Things are a bit strange at work at the moment. It’s like being in some kind of state of neither here nor there.
Most people know I’m retiring fairly soon & just about everyone asks me how long I’ve got to go. Whilst I know how many working days I have & how many official employed days, I don’t have a clue how many hours, minutes or seconds that is which seems to surprise some people.
Mind you, they’re not as surprised as when they find out I’m coming back. There are very few, if any, who enjoy working in the control room as much as they did a year or two ago; things have changed so much in such a short time.
I think people expect me to retire & go off & play golf or travel the world. Sadly, real life is somewhat different, whilst that may have been possible with a grown up family, it’s not with a couple of budding university students. At the last count it was about 9 grand a year to get through uni & whilst I like the idea of my kids having to grow up pretty quickly & develop a sense of responsibility with money, I don’t think it’s fair to saddle them with a Ã‚Â£27 grand debt by the time they come out the other side (& that’s if they only do 3 years).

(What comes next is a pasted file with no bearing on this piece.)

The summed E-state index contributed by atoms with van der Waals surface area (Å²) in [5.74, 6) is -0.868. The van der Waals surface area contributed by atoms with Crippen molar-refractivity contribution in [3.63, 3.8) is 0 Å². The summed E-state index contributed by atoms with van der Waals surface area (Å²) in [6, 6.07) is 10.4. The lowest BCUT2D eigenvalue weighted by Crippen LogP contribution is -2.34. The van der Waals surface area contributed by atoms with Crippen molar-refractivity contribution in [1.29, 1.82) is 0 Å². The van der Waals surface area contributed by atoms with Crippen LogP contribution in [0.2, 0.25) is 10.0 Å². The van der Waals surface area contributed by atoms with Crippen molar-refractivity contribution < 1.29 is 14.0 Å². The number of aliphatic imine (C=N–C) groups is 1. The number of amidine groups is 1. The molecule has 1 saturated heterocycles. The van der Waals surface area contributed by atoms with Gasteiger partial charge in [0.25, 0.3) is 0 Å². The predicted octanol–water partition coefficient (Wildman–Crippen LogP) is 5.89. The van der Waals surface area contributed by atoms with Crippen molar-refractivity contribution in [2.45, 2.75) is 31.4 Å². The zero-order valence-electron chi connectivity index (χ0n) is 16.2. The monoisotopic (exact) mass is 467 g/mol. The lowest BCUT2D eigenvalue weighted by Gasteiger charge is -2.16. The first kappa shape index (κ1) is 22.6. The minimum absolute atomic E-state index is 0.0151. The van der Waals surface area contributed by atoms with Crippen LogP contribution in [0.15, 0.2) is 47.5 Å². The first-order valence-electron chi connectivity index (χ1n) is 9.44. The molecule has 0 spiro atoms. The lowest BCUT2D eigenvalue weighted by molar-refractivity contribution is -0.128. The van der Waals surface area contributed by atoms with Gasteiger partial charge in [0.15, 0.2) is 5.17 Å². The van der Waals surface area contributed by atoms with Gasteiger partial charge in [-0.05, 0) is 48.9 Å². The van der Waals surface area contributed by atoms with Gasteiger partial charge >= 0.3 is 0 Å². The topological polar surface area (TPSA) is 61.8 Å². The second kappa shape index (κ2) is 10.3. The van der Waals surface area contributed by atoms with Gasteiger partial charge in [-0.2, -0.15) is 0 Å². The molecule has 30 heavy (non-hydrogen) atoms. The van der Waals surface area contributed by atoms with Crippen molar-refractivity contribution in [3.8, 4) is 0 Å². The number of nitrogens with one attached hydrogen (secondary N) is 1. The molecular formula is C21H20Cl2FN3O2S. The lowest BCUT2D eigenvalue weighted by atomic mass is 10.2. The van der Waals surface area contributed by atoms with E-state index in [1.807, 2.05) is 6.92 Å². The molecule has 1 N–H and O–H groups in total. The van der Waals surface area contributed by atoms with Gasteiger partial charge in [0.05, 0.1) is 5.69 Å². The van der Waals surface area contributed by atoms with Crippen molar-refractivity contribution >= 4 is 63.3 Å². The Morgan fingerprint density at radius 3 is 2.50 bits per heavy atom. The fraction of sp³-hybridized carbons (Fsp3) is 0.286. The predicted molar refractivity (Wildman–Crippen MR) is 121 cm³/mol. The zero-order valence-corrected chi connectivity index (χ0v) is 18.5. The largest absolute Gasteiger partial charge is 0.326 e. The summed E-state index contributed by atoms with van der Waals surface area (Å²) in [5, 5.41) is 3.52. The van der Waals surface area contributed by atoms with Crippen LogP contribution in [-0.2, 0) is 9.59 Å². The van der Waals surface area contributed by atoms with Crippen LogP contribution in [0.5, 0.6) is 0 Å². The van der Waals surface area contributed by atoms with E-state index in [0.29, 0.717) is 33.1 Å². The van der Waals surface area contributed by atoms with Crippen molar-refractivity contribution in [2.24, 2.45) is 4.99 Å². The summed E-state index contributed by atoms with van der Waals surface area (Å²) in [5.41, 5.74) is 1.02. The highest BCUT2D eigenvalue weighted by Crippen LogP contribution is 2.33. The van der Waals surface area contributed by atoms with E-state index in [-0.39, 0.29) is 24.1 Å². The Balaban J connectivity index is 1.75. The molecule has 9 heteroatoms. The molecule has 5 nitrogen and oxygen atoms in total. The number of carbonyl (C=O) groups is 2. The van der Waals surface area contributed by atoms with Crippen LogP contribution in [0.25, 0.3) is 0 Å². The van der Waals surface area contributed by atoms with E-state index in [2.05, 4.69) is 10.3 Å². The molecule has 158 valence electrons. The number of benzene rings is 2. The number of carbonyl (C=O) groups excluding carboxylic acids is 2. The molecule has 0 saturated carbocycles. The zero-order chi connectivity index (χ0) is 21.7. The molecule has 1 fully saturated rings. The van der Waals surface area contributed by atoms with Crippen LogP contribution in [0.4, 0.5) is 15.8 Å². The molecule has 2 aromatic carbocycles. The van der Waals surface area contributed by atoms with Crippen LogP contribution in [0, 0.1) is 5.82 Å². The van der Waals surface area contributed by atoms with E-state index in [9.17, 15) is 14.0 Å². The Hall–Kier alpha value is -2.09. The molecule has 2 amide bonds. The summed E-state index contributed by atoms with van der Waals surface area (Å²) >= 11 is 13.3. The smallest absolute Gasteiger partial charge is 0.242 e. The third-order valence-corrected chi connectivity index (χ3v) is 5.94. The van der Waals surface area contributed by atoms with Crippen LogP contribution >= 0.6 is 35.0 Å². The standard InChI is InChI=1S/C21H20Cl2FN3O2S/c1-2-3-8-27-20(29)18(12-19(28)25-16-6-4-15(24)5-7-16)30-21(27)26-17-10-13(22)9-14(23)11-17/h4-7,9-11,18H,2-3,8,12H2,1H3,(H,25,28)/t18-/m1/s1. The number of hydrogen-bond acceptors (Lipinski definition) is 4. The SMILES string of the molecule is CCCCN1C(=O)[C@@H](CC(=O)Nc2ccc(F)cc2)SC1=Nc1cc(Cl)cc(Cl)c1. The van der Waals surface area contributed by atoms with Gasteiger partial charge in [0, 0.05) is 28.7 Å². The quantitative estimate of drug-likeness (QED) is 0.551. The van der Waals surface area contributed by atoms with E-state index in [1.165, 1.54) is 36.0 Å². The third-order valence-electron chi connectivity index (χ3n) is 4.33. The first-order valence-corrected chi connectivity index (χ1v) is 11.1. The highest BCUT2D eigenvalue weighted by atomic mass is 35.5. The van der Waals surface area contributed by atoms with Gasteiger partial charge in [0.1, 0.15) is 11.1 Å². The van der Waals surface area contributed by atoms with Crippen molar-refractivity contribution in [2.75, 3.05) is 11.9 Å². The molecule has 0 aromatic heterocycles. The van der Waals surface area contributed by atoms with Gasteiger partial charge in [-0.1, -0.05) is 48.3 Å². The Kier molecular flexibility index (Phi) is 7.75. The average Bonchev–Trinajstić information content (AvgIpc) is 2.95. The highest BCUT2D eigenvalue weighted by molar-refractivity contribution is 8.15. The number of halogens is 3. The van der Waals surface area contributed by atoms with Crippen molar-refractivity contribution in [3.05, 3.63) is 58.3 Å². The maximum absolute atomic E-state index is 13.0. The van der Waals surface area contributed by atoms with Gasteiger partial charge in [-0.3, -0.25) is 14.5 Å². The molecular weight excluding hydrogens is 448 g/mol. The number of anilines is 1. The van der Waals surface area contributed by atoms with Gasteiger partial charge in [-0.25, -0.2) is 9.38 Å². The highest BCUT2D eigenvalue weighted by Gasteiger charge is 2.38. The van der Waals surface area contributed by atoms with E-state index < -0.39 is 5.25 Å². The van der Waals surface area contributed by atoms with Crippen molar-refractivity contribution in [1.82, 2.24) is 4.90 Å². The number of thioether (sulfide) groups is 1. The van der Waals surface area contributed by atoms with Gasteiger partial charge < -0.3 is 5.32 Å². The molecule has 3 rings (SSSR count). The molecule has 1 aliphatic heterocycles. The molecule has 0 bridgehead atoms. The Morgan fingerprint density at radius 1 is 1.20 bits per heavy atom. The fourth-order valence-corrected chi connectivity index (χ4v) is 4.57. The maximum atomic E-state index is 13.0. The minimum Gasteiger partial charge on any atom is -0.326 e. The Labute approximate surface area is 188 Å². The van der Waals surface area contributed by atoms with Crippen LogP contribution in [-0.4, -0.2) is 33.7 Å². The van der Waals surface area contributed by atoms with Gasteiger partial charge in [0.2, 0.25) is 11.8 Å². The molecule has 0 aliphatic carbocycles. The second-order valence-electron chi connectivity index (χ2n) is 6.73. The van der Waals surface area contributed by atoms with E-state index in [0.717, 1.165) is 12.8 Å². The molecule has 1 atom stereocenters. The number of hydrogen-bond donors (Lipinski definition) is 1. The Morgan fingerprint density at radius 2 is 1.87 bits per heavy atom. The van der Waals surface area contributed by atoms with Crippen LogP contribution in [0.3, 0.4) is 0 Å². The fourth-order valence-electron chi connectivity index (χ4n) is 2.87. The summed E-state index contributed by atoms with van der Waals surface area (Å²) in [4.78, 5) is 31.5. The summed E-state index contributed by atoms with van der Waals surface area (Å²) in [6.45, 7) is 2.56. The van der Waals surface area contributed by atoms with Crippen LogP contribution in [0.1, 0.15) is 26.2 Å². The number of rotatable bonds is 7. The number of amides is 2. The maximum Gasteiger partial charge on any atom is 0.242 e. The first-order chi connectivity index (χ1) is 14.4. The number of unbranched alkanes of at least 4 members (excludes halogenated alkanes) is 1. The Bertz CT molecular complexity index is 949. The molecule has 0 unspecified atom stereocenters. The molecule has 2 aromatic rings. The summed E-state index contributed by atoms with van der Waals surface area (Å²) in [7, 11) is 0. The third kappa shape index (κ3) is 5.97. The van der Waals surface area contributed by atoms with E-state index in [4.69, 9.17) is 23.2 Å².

A lot of my colleagues have come back over the years, however, I will not be doing what some of them do & that’s walking out as a police officer on the Friday & returning as a civvy on the Monday. I’ll have a few weeks to chill out.
So people can’t understand my need to come back. The usual response when I say I am is words along the lines of “You’re fucking joking”.
Sometimes I wish I was, still the extra money will be nice. By the time I pay off my debts & taking into account I’ll be in the 40 per cent tax bracket, we reckon we’ll have about Ã‚Â£1,000 of disposable income per month more than we’re getting now.
At that rate I reckon I can put the pipe & slippers on hold for a few years.